Despite his Spanish sounding name, Gregory Perez is a Bordelais, but he has worked in Bierzo for around fifteen years.  He takes a natural, sustainable approach to his wine making with as little intervention as possible.  This bottle shows how good wines in the area can be.  It shows soft black (and some red) fruit, with a touch of smokiness adding interest.  It’s a supple and approachable wine, with fresh acidity and soft tannins.

 

Mas des Agrunelles Coteaux du Languedoc L’Indigène 2014 (13.0%, RRP €19.95 at Quintessential Wines, Drogheda)

Mas Des Agrunelles L'Indigene

Made by the team of Stéphanie Ponsot & Frédéric Porro, this is a blend of Syrah, Grenache and Carignan, the indigenous grapes of the Languedoc (hence the name!)  Interestingly, among the sites where grapes are selected for this cuvée the plots of Syrah face west and those of Grenache face east.  I would imagine (and I’m happy to be corrected) that this is to tame the Grenache slightly (morning sun tends to have a little less heat) while letting the Syrah ripen more fully with afternoon heat.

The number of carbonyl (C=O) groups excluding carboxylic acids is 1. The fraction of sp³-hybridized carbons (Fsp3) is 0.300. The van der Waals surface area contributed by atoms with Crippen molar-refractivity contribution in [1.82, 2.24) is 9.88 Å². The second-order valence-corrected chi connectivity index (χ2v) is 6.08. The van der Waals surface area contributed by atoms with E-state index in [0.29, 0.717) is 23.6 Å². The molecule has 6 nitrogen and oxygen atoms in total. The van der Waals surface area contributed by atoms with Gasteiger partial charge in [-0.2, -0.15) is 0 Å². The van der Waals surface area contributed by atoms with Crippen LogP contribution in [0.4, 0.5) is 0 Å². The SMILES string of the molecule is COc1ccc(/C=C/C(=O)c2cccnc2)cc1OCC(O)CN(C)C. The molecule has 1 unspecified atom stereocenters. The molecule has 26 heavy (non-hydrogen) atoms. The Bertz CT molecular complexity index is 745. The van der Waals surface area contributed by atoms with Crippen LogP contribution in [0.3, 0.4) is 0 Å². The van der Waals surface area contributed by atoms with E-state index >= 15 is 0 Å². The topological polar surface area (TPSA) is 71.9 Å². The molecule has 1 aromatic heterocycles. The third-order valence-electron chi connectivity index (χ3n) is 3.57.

This is a powerful, savoury wine which makes you sit up and take note.  It’s fiery and smoky, with black pepper, black fruit and tapenade.

 

Vigne Medaglini Montecucco Sangiovesi L’Addobbo 2013 (14.0%, RRP €24.95 at Quintessential Wines, Drogheda)

vegni-medaglini-l-addobbo-montecucco-sangiovese

Montecucco Sangiovesi is one of the lesser known DOCs in Tuscany – it’s not a variant of Chianti and neither is it a Super Tuscan.  Based in the hills around Mount Amiata in the province of Grosseto, it is a historic region for wine, but agriculture is mixed – olives and cereals are also grown.  Whereas Montecucco Rosso DOC has a minimum of 60% Sangiovesi, this DOC requires a minimum of 85% (in line with EU varietal labelling).